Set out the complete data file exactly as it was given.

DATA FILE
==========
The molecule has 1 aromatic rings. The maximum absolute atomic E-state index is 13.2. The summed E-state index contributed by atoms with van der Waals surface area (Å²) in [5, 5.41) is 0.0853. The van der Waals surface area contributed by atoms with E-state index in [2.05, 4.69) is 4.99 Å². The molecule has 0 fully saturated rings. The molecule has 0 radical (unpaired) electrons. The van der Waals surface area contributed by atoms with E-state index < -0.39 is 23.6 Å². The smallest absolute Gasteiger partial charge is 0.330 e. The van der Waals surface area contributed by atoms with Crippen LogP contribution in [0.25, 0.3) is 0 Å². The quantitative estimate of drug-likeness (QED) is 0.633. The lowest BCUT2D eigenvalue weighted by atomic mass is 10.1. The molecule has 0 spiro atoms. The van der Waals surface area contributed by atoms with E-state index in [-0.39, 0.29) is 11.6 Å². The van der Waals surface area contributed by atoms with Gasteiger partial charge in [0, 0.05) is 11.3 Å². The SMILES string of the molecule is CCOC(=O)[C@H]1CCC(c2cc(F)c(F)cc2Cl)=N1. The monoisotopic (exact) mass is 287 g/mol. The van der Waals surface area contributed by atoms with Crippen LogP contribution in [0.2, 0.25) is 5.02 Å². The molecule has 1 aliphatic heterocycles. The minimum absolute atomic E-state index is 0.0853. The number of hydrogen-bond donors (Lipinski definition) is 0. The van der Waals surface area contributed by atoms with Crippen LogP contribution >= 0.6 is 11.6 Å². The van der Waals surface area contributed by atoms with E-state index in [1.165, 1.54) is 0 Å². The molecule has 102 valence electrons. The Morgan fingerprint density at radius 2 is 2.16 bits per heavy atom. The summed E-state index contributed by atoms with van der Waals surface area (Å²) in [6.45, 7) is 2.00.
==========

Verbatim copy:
The molecule has 1 aromatic rings. The maximum absolute atomic E-state index is 13.2. The summed E-state index contributed by atoms with van der Waals surface area (Å²) in [5, 5.41) is 0.0853. The van der Waals surface area contributed by atoms with E-state index in [2.05, 4.69) is 4.99 Å². The molecule has 0 fully saturated rings. The molecule has 0 radical (unpaired) electrons. The van der Waals surface area contributed by atoms with E-state index < -0.39 is 23.6 Å². The smallest absolute Gasteiger partial charge is 0.330 e. The van der Waals surface area contributed by atoms with Crippen LogP contribution in [0.25, 0.3) is 0 Å². The quantitative estimate of drug-likeness (QED) is 0.633. The lowest BCUT2D eigenvalue weighted by atomic mass is 10.1. The molecule has 0 spiro atoms. The van der Waals surface area contributed by atoms with E-state index in [-0.39, 0.29) is 11.6 Å². The van der Waals surface area contributed by atoms with Gasteiger partial charge in [0, 0.05) is 11.3 Å². The SMILES string of the molecule is CCOC(=O)[C@H]1CCC(c2cc(F)c(F)cc2Cl)=N1. The monoisotopic (exact) mass is 287 g/mol. The van der Waals surface area contributed by atoms with Crippen LogP contribution in [0.2, 0.25) is 5.02 Å². The molecule has 1 aliphatic heterocycles. The minimum absolute atomic E-state index is 0.0853. The number of hydrogen-bond donors (Lipinski definition) is 0. The van der Waals surface area contributed by atoms with Crippen LogP contribution >= 0.6 is 11.6 Å². The van der Waals surface area contributed by atoms with E-state index in [1.165, 1.54) is 0 Å². The molecule has 102 valence electrons. The Morgan fingerprint density at radius 2 is 2.16 bits per heavy atom. The summed E-state index contributed by atoms with van der Waals surface area (Å²) in [6.45, 7) is 2.00.